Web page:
And so she did. Chico State’s Wildcat Food Pantry has grown, serving a few hundred students the first year and more than 3,000 last year.
Across Texas, several colleges are setting up or have already created food pantries.
In Dallas-Fort Worth, the North Texas Food Bank’s mobile pantry has visited Texas Woman’s University in Denton and plans to visit other Dallas County community colleges.
Goldrik-Rab says college food insecurity is a national problem, calling for a national response. She says one possible solution could be an extended Supplemental Nutrition Assistance Program, or SNAP, also known as food stamps.
“So if you don’t have children,” Goldrick-Rab says, “you’ve got to work 20 hours a week in most places to get SNAP. But college doesn’t count. That needs to be changed so that people can get SNAP.”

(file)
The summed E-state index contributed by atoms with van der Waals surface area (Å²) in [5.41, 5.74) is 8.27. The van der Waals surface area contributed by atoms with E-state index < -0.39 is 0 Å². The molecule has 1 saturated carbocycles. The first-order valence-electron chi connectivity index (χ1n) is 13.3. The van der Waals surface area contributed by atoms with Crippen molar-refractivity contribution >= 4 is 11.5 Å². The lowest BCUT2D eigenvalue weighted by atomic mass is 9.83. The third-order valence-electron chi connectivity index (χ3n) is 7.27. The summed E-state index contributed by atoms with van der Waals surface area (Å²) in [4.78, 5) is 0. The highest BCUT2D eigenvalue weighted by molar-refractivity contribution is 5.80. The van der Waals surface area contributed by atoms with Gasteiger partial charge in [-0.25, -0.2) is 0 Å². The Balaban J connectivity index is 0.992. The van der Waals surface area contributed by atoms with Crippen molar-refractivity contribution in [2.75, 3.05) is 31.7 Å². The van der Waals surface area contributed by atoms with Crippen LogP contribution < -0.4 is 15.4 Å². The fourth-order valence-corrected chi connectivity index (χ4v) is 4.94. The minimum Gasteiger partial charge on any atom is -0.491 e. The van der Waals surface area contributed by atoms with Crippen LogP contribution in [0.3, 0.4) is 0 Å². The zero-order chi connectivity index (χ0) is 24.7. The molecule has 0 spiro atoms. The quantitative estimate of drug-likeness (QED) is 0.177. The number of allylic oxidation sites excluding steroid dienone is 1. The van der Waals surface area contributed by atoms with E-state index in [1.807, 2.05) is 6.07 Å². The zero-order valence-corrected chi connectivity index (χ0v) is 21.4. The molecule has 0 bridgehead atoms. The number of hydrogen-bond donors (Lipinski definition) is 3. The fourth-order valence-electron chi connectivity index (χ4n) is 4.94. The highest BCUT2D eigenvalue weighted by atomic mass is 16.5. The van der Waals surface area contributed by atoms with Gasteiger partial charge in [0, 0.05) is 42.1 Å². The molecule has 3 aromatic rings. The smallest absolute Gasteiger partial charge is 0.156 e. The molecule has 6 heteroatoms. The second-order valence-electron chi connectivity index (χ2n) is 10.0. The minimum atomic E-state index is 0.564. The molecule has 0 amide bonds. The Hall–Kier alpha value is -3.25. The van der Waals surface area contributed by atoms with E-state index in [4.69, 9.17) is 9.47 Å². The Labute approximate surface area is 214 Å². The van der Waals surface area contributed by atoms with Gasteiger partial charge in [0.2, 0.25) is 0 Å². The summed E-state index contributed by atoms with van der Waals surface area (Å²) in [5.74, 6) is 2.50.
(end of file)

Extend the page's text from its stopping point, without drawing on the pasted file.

Goldrick-Rab offers yet another idea.
“We have a really important program in the National School Lunch Program that gives school children breakfast and lunch every day and even sometimes sends backpacks home on the weekends for food,” Goldrick-Rab says.
However, that help stops when a student graduates high school. But hunger doesn’t end in the 12th grade. She says the free lunch program should follow students to college so they can focus on school and not on food.